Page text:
The early color video has its flares and glitches, which actually contribute to the not-unpleasant curio-like nature of the whole package. The mono soundtrack, rejiggered by Canterbury-rock archive stalwart Michael King, is beautiful. Of course we Softs fans are invariably fans of drummer/singer Robert Wyatt, who's featured here in multifarious glory.
Wyatt was a remarkable drummer, not very show-offy at all—it's not for nothing that Jimmy Cobb was/is one of his favorites—but he's indefatigable, untiring, always inventive. He anchors the group for the most part, but when he drifts off, and into a vocal improvisation...he provides a disinction, a personality that even the ever-inspired Dean is hard-pressed to match.
Art-rock adepts know that in a few years Wyatt would leave Soft Machine, much against his will, form the punning Matching Mole, make two great albums with then, and then become a paraplegic after a fall, and lead an exemplary, still-thriving, still-inspiring singing and writing career from that point on. Wyatt then (left) and now (right):
"You know, I'm really enjoying this," said My Lovely Wife, as we were halfway through the DVD. She's not generally warm to this kind of music. "Maybe it's that it's on video," she said facetiously, but I think that's it, in part. These musicians are concentrating, playing their asses off, making a statement. The statement isn't much more than, in Ornette Coleman's phrase, "This is our music," but watching them make the music renders it something palpable. It's also a kick to see the band's Paris audience. Predictably, almost all male. Perhaps not so predictably, almost all teenagers.
Would kids this young turn out for music like this these days? Those were different times, indeed. (Soft Machine's third album did in fact crack the Billboard Top 50 back in the day.) Of course it could just be that I don't get out much. Maybe some of those math rock bands I hear about get the young'uns. Anyone out there been to a Battles show recently? Please advise.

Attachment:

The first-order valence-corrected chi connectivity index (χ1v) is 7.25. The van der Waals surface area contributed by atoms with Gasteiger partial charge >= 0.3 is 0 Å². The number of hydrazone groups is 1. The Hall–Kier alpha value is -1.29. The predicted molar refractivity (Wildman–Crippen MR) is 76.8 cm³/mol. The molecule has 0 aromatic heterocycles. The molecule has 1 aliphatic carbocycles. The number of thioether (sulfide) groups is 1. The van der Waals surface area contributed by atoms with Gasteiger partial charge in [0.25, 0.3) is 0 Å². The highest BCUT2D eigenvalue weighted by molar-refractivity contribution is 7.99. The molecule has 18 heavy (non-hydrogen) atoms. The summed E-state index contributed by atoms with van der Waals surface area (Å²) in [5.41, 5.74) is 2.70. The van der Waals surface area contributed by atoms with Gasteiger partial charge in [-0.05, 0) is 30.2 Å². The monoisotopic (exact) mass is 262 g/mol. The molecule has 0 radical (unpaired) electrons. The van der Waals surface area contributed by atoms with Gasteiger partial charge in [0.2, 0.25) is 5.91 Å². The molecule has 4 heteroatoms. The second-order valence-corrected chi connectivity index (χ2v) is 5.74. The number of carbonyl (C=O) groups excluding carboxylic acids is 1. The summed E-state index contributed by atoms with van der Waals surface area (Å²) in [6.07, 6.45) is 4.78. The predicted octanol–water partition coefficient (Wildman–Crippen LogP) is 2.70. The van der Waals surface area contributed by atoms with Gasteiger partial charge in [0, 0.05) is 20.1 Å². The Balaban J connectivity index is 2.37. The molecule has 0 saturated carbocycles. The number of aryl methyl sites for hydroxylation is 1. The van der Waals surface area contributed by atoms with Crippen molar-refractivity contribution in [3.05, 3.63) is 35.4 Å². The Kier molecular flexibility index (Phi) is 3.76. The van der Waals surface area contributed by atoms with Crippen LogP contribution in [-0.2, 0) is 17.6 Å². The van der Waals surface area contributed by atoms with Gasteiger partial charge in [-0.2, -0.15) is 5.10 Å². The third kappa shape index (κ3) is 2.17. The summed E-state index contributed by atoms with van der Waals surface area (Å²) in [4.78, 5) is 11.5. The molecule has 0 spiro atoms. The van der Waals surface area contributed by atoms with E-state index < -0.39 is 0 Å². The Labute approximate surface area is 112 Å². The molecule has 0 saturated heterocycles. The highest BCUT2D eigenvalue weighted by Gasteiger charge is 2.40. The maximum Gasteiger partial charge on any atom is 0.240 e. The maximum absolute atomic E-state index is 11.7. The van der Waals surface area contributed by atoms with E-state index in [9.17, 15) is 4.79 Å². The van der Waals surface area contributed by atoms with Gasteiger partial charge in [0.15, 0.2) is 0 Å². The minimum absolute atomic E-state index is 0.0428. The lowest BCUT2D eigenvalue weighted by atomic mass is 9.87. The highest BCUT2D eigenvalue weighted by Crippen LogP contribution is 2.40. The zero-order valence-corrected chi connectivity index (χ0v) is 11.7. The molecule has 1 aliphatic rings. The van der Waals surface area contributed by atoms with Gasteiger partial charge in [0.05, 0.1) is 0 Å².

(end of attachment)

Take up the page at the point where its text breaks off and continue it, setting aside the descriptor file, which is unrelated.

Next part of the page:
In any case, for those with a jones for this kind of thing, and I bet you know who you are, this disc is the best fix I've found in a dog's age.
In which a cartoon Peter Lorre waxes disconsolate to his dog, Leopold, over his difficulties obtaining a duck wishbone for one of his experiments. "Ah need that wishbone vaary bedly, Leopold." A potential solution to his problem eavesdrops in the background.
This is one of my favorite Looney Tunes, packed with hilarious non-sequiturs. It's finally turned up on DVD, on Volume Six of the Looney Tunes Golden Collection, apparently the last of such collections, which is a shame. There will be other cartoon collections coming from Warners on DVD, but apparently this particular way of anthologizing them has run its course. (Cartoon Brew, an animation blog co-authored by my old pal Jerry Beck, and from which the above link comes, is an excellent source for news of this ilk.) It's a shame, as they're not even close to getting to the bottom of the Tunes barrel (how I long to see Freddie the Freshman again!). However, as most of the universally acknowledged classics pack the prior five volumes, this collection contains a lot of eccentric, oddball stuff—it's kind of the Looney Tunes version of those old jazz LPs that got titled For Musicians Only. Hence, it's incredibly great. One whole disc is devoted to Looney Tunes WWII propaganda, featuring the deathless Herr Meets Hare and Russian Rhapsody. I know the title of this post is singular, but what the hell, you want to see this...
Here's Bugs as Stalin at the end of 1945's Herr, asking the immortal question, "Does your tobacco taste differently?" While it is understandable, as a matter of strategy, that the U.S. joined forces with one mass-murdering totalitarian so as to defeat another, the sight of Our Bugs explicitly extolling the virtues of Uncle Joe is a disquieting one today...
I gave this picture an official review at Cannes, for indieWIre, which you can check out via the link. I haven't much to add, except a couple things:
1) I don't intend an insult when I say it's the most thoroughly joyless film I've seen in...well, I actually can't recall. The Serpent's Egg, maybe? Which would be...31 years ago. Yeah, that's about right. (Name your own candidates in comments, if you like.) Synecdoche is in some respects a comic film, and it does contain a fair number of jokes, but they're all thoroughly mordant, eliciting the kind of laughter that chokes you a bit before it gets completely out of you. In spite of all its convolutions and fantastic contrivances, its pervasive atmosphere is best described by Vladimir Nabokov: "Everything is so gray, so uncomfortable, you feel [the protagonist] is in constant bladder discomfort, as old people sometimes are in their dreams. In this abject condition there is no doubt some likeness with Kafka's physically uncomfortable and dingy men. It is that limpness that is so interesting in [the] work."